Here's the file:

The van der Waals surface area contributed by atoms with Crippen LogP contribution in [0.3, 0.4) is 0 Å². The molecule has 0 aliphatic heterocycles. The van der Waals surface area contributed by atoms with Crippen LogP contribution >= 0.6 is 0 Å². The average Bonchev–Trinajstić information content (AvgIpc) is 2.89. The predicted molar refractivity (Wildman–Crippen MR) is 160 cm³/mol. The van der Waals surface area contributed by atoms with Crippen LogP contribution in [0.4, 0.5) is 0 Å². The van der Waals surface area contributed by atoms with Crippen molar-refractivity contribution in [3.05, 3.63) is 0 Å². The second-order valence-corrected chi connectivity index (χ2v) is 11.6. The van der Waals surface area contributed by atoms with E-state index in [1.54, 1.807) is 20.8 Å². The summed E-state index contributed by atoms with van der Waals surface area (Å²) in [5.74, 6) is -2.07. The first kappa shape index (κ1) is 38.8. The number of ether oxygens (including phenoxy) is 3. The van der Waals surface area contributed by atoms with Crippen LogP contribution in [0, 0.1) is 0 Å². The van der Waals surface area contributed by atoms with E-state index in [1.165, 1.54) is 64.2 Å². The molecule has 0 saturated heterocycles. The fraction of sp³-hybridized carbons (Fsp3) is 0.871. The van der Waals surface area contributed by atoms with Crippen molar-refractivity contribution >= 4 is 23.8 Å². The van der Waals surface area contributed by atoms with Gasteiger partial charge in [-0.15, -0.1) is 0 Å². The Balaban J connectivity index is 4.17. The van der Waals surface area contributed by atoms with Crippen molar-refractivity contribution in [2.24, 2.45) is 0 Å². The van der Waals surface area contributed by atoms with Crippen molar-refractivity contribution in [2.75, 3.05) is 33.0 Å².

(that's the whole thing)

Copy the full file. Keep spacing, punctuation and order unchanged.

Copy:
The van der Waals surface area contributed by atoms with Crippen LogP contribution in [0.3, 0.4) is 0 Å². The molecule has 0 aliphatic heterocycles. The van der Waals surface area contributed by atoms with Crippen LogP contribution >= 0.6 is 0 Å². The average Bonchev–Trinajstić information content (AvgIpc) is 2.89. The predicted molar refractivity (Wildman–Crippen MR) is 160 cm³/mol. The van der Waals surface area contributed by atoms with Crippen LogP contribution in [0.4, 0.5) is 0 Å². The van der Waals surface area contributed by atoms with Crippen molar-refractivity contribution in [3.05, 3.63) is 0 Å². The second-order valence-corrected chi connectivity index (χ2v) is 11.6. The van der Waals surface area contributed by atoms with E-state index in [1.54, 1.807) is 20.8 Å². The summed E-state index contributed by atoms with van der Waals surface area (Å²) in [5.74, 6) is -2.07. The first kappa shape index (κ1) is 38.8. The number of ether oxygens (including phenoxy) is 3. The van der Waals surface area contributed by atoms with Crippen LogP contribution in [0, 0.1) is 0 Å². The van der Waals surface area contributed by atoms with E-state index in [1.165, 1.54) is 64.2 Å². The molecule has 0 saturated heterocycles. The fraction of sp³-hybridized carbons (Fsp3) is 0.871. The van der Waals surface area contributed by atoms with Crippen molar-refractivity contribution >= 4 is 23.8 Å². The van der Waals surface area contributed by atoms with Gasteiger partial charge in [-0.15, -0.1) is 0 Å². The Balaban J connectivity index is 4.17. The van der Waals surface area contributed by atoms with Crippen molar-refractivity contribution in [2.24, 2.45) is 0 Å². The van der Waals surface area contributed by atoms with Crippen molar-refractivity contribution in [2.75, 3.05) is 33.0 Å².